The 24 hour aerial offensive over the battle area also is continuing. There is more evidence of increased enemy opposition in the area. German and Italian planes were shot down during the widespread attacks on the Axis positions, and the Allied bombers also have maintained their raids on Rommel's supply bases. At Tobruk an enemy tanker was set afire and another large enemy merchant vessel blew up after it was hit with bombs and aerial torpedoes.

Axis planes continue to raid Malta, indicating Hitler and Mussolini are trying desperately to maintain their hard-hit supply lines to their North African army. Three enemy planes were shot down over the island.

All in all, the Allied air forces had a good 24 hours. They shot down 23 planes during Sunday night and Monday. During the same period, only ten United Nations planes were lost.

Wendell Willkie's speech demanding, among other things, an immediate second front, received wide publicity in the British press this morning.

The British read Mr. Willkie's statements with mixed feelings. They heartily endorse any call to action, and demands for a second front are old stuff to them. For a man of Mr. Willkie's status, however unofficial, to demand a second front in Europe as well as a campaign to recover Burma, strikes a responsive chord in the British people. Now they only hope that Mr. Willkie knows more about how to accomplish these things than the little people of Britain do.

On the other hand, there already is concern among the public over Mr. Willkie's disparaging review of Allied supplies to Russia and China. It has been the belief in Britain that more than "tragically small" amounts of equipment have been going to the Chinese and Russian fronts. Mr. Willkie's statement that Britain and America are not fulfilling their promises to their allies likely will produce political repercussions in parliament.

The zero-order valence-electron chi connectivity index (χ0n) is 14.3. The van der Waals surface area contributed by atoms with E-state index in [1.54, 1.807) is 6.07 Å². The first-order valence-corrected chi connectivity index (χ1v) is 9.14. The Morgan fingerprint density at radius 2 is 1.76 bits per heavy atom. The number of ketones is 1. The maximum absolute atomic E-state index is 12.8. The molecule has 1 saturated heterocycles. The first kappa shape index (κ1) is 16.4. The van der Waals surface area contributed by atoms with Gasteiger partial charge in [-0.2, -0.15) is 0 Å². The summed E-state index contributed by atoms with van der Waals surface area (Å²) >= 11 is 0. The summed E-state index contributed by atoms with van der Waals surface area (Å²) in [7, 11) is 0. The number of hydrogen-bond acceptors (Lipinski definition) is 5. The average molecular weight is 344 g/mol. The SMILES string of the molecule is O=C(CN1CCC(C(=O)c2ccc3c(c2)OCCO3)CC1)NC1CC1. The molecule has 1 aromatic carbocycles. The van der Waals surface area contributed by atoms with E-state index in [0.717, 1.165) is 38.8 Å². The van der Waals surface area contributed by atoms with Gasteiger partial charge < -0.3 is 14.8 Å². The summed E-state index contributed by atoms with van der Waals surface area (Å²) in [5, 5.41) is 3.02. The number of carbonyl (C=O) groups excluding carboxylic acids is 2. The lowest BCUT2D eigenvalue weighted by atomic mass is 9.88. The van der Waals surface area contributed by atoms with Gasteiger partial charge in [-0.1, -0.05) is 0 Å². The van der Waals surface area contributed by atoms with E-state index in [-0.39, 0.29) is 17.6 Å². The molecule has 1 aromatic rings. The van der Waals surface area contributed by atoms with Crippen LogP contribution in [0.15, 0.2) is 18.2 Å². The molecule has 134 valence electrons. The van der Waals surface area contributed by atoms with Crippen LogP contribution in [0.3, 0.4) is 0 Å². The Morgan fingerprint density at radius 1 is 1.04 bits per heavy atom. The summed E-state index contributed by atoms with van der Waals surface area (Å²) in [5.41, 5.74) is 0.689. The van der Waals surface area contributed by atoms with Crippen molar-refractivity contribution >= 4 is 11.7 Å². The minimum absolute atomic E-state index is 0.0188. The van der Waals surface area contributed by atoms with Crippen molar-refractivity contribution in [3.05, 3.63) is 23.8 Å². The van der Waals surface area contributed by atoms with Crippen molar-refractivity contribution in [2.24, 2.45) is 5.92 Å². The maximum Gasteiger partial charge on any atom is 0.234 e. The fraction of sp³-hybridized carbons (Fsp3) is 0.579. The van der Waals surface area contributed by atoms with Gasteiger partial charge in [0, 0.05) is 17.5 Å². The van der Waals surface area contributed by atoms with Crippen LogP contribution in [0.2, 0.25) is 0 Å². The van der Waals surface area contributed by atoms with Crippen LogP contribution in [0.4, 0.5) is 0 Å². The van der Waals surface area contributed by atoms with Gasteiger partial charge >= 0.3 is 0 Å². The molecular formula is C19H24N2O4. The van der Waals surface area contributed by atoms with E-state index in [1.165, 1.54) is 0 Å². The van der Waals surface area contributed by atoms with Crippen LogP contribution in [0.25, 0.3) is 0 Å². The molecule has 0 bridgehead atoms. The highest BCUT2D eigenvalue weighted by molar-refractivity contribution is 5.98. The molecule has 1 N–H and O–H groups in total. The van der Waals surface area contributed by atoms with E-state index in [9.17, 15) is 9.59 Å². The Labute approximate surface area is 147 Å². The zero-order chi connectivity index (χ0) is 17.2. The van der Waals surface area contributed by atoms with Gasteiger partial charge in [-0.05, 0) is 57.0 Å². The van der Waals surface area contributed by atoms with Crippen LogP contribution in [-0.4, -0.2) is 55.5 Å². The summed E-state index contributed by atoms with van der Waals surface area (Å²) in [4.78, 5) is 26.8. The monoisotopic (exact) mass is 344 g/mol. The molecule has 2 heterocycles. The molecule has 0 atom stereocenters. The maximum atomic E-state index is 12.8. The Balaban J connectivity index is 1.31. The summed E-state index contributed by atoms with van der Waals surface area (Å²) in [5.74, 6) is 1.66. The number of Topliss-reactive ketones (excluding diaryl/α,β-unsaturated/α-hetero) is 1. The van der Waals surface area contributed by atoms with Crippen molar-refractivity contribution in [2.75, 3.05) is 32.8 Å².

But Americans on this side of the ocean are just as interested in the domestic political motives behind Mr. Willkie's speech as his summary of the Allied war effort. The speech in many ways was an oblique attack on the Roosevelt administration's prosecution of the war. One American who just arrived here from Washington read the speech and commented, "Willkie seems to have started his presidential campaign one year early."

New weapons make news in wartime. This morning the Air Ministry revealed the first details of the RAF's secret twin-motored light bomber, the Mosquito. Radically different from anything else in action with any of the Allied air forces, it was revealed that the Mosquito is made entirely of wood.

The wooden airframe naturally gives it exceptionally light weight, which accounts for the Mosquito's exceptionally high speed and long range. You remember Mosquitos already have been reported in Norway and Germany. Many of these raids have been made in daylight. Not all have been announced.

In connection with the RAF's new wooden aircraft, it is interesting to note that several months ago the British furniture industry was mobilized as a war industry. Furniture makers are now making aircraft.

In other words, the hand that once made cradles is now rocking Germany—with bombs.